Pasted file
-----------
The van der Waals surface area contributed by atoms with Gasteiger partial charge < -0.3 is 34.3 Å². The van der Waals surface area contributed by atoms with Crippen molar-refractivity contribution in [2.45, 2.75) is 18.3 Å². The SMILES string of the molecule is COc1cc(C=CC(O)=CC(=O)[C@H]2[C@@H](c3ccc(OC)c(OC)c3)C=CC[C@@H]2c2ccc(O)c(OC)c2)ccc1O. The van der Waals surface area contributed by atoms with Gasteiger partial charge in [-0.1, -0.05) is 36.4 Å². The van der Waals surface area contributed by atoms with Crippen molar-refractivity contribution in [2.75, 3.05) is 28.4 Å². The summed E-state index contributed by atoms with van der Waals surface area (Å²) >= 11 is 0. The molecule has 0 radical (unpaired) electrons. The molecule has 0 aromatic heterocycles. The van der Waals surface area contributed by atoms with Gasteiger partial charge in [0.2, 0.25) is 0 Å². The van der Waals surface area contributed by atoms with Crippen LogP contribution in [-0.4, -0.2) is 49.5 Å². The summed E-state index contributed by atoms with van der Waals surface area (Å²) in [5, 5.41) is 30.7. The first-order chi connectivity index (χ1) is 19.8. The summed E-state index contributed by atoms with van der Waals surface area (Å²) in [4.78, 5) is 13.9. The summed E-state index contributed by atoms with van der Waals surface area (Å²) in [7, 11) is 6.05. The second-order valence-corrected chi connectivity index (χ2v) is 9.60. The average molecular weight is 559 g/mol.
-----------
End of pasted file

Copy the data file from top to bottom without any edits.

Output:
The van der Waals surface area contributed by atoms with Gasteiger partial charge < -0.3 is 34.3 Å². The van der Waals surface area contributed by atoms with Crippen molar-refractivity contribution in [2.45, 2.75) is 18.3 Å². The SMILES string of the molecule is COc1cc(C=CC(O)=CC(=O)[C@H]2[C@@H](c3ccc(OC)c(OC)c3)C=CC[C@@H]2c2ccc(O)c(OC)c2)ccc1O. The van der Waals surface area contributed by atoms with Gasteiger partial charge in [-0.1, -0.05) is 36.4 Å². The van der Waals surface area contributed by atoms with Crippen molar-refractivity contribution in [2.75, 3.05) is 28.4 Å². The summed E-state index contributed by atoms with van der Waals surface area (Å²) >= 11 is 0. The molecule has 0 radical (unpaired) electrons. The molecule has 0 aromatic heterocycles. The van der Waals surface area contributed by atoms with Gasteiger partial charge in [0.2, 0.25) is 0 Å². The van der Waals surface area contributed by atoms with Crippen LogP contribution in [-0.4, -0.2) is 49.5 Å². The summed E-state index contributed by atoms with van der Waals surface area (Å²) in [5, 5.41) is 30.7. The first-order chi connectivity index (χ1) is 19.8. The summed E-state index contributed by atoms with van der Waals surface area (Å²) in [4.78, 5) is 13.9. The summed E-state index contributed by atoms with van der Waals surface area (Å²) in [7, 11) is 6.05. The second-order valence-corrected chi connectivity index (χ2v) is 9.60. The average molecular weight is 559 g/mol.